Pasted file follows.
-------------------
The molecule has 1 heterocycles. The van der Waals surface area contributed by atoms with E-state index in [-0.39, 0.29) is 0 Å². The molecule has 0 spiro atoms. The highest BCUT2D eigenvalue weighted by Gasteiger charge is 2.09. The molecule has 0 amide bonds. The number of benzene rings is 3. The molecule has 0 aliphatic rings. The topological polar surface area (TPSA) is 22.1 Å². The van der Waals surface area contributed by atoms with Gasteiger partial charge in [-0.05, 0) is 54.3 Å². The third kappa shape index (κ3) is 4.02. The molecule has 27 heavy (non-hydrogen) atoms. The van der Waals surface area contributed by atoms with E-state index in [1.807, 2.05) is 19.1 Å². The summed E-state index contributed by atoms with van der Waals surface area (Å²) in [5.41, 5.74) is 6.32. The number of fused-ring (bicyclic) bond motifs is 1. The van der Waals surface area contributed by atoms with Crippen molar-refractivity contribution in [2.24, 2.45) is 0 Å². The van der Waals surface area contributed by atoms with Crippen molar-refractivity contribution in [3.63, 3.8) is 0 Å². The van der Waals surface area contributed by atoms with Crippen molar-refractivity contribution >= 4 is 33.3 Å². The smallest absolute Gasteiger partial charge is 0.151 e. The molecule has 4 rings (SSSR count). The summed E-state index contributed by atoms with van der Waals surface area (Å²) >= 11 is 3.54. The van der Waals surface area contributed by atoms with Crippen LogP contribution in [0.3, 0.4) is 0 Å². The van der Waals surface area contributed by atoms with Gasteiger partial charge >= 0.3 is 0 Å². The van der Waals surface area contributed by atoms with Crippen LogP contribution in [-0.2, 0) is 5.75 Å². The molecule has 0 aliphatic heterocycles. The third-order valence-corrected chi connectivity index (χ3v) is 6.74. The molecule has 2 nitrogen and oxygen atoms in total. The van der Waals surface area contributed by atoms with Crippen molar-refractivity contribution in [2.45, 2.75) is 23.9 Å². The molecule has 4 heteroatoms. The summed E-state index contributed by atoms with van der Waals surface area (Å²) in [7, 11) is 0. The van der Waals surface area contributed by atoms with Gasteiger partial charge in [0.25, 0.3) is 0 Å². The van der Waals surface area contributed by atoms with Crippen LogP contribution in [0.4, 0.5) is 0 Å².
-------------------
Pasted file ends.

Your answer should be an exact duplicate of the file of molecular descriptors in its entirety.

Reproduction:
The molecule has 1 heterocycles. The van der Waals surface area contributed by atoms with E-state index in [-0.39, 0.29) is 0 Å². The molecule has 0 spiro atoms. The highest BCUT2D eigenvalue weighted by Gasteiger charge is 2.09. The molecule has 0 amide bonds. The number of benzene rings is 3. The molecule has 0 aliphatic rings. The topological polar surface area (TPSA) is 22.1 Å². The van der Waals surface area contributed by atoms with Gasteiger partial charge in [-0.05, 0) is 54.3 Å². The third kappa shape index (κ3) is 4.02. The molecule has 27 heavy (non-hydrogen) atoms. The van der Waals surface area contributed by atoms with E-state index in [1.807, 2.05) is 19.1 Å². The summed E-state index contributed by atoms with van der Waals surface area (Å²) in [5.41, 5.74) is 6.32. The number of fused-ring (bicyclic) bond motifs is 1. The van der Waals surface area contributed by atoms with Crippen molar-refractivity contribution in [2.24, 2.45) is 0 Å². The van der Waals surface area contributed by atoms with Crippen molar-refractivity contribution in [3.63, 3.8) is 0 Å². The van der Waals surface area contributed by atoms with Crippen molar-refractivity contribution >= 4 is 33.3 Å². The smallest absolute Gasteiger partial charge is 0.151 e. The molecule has 4 rings (SSSR count). The summed E-state index contributed by atoms with van der Waals surface area (Å²) >= 11 is 3.54. The van der Waals surface area contributed by atoms with Crippen LogP contribution in [0.3, 0.4) is 0 Å². The van der Waals surface area contributed by atoms with Gasteiger partial charge >= 0.3 is 0 Å². The van der Waals surface area contributed by atoms with Crippen LogP contribution in [-0.2, 0) is 5.75 Å². The molecule has 0 aliphatic heterocycles. The third-order valence-corrected chi connectivity index (χ3v) is 6.74. The molecule has 2 nitrogen and oxygen atoms in total. The van der Waals surface area contributed by atoms with Crippen molar-refractivity contribution in [2.45, 2.75) is 23.9 Å². The molecule has 4 heteroatoms. The summed E-state index contributed by atoms with van der Waals surface area (Å²) in [7, 11) is 0. The van der Waals surface area contributed by atoms with Gasteiger partial charge in [0.25, 0.3) is 0 Å². The van der Waals surface area contributed by atoms with Crippen LogP contribution in [0.4, 0.5) is 0 Å².